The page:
Cases & Deals
Schemes of Arrangement: KNM Group Berhad and KNM Process Systems Sdn Bhd
On 2 November 2023, the High Court of Kuala Lumpur delivered its decision on a section 366 of the Companies Act 2016 scheme of arrangement, as applied by KNM Group Berhad (‘KNMG’) and KNM Process Systems Sdn Bhd (‘KNMPS’) (collectively, ‘the Applicants’) pursuant to the Applicants’ application for a second extension of a restraining order, a striking-out application by creditors to strike out the Applicants’ leave to convene a creditors’ meeting and restraining order as obtained (respectively ‘the Convening Order’ and ‘the Restraining Order’).
After deliberating across four broad aspects, the High Court denied the Applicants an extension of a restraining order for purposes of administering their scheme of arrangement and instead ordered that the Convening Order and the Restraining Order be struck out.
Breaches of section 368 of the Companies Act
Firstly, the High Court found that the Applicants had breached section 368 of the Act, for the requisite statement of affairs was premised on contingent liabilities calculated some three months prior to the scheme of arrangement application as opposed to the statutory requirement of the said statement being made up to not less than three days prior. The High Court further found that the Applicants had breached section 368 of the Act by failing to carry out a fair nomination of their scheme director, one Mr. Ho Soo Woon, owing to him being nominated by the Applicants’ own subsidiaries, holding companies and affiliates. Thus, Mr. Ho could not be said to be independent as subsidiaries of the Applicants would have a special interest in promoting the scheme.
Given the aforesaid breaches, the Convening Order and the Restraining Order was deemed obtained unlawfully, leaving the High Court to reject the Applicants’ second extension of a restraining order so as to not ‘permit the Applicants to enjoy the fruit from the poisoned tree’.
Wrongful Classification of Scheme Creditors
Secondly, the High Court held that Applicants’ scheme of arrangement was bound to fail the statutory requirement of obtaining the approval of 75% of creditors in value for each class of creditors. The High Court pointed to the Applicants’ decision to collapse its intercompany creditors together with its non-intercompany creditors into one single classification of ‘Class B’ creditors. In its deliberation, the High Court applied the principles of MDSA Resources Sdn Bhd v Adrian Sia Koon Leng  where the Federal Court held that wholly owned subsidiaries of an applicant to a scheme of arrangement should not be placed into a class with third party creditors as the subsidiary companies have a special interest in promoting the scheme and cannot sensibly consult other creditors with a common interest. Accordingly, the High Court held that the Applicants’ subsidiary companies (constituting 98% of KNMG and 85% of KNMPS Class B creditors respectively) may have a special interest in promoting the Applicants’ scheme and that their votes will overwhelm the rest of the Class B creditors during the voting stage. The Applicants’ decision to merge its intercompany creditors with non-intercompany creditors was found to be ‘not only improper, but also constitutes class manipulation’ notwithstanding the Applicants’ proposition that such intercompany creditors would be paid after the non-intercompany creditors.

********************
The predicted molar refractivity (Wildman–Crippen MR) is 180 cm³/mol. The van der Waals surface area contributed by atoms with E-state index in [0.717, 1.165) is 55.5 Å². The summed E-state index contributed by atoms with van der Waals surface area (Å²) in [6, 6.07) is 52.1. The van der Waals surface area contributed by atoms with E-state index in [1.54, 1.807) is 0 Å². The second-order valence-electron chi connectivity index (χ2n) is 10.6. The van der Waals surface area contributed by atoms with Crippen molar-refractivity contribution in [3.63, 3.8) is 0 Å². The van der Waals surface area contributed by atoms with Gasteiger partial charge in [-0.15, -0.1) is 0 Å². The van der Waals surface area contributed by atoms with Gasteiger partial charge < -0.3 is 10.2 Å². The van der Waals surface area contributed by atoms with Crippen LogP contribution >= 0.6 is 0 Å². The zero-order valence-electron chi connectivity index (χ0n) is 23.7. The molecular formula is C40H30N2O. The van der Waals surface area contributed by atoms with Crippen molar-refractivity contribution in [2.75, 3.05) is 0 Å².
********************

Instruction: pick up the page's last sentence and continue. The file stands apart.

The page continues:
Overall, the High Court held that class composition goes to the court’s jurisdiction: if class composition is improper at the initial convening stage of a scheme, there is no point in a court granting a scheme meeting to consider the scheme if the court will lack the jurisdiction to sanction the scheme later.
The Applicants’ Scheme of Arrangement Remains a ‘Pie-in-the-Sky’
Thirdly, the High Court referred to its earlier order to appoint an independent liquidator (‘Appointed Liquidator’) to report on the viability of the Applicants’ scheme (‘Viability Report’) pursuant to an application under section 367 of the Act by the intervening creditors, Ann Joo Metal Sdn Bhd and Ann Joo Metal (Singapore) Pte Ltd) (collectively, ‘Ann Joo’).
In an explanatory statement and its various amendments explaining the terms of the Applicants’ proposed scheme (‘Explanatory Statement’), the Applicants proposed that proceeds generated by a disposal of four major assets (‘the Assets’) would be distributed to KNMG and KNMPS scheme creditors, with intercompany scheme creditors only being paid until the former creditors were paid in full. The High Court opined that there was basis to the creditors’ complaints of a lack in material information contained in the Explanatory Statement, such as insufficient financial information on the subsidiary companies that hold the Assets who might themselves have their own liabilities and creditors to pay. Further, emphasis was drawn to the non-disclosure of whether a ‘Golden Power Clearance’ as required from the Government of Italy was obtained for one of the Assets, FBM Hudson Italiana SpA for disposal.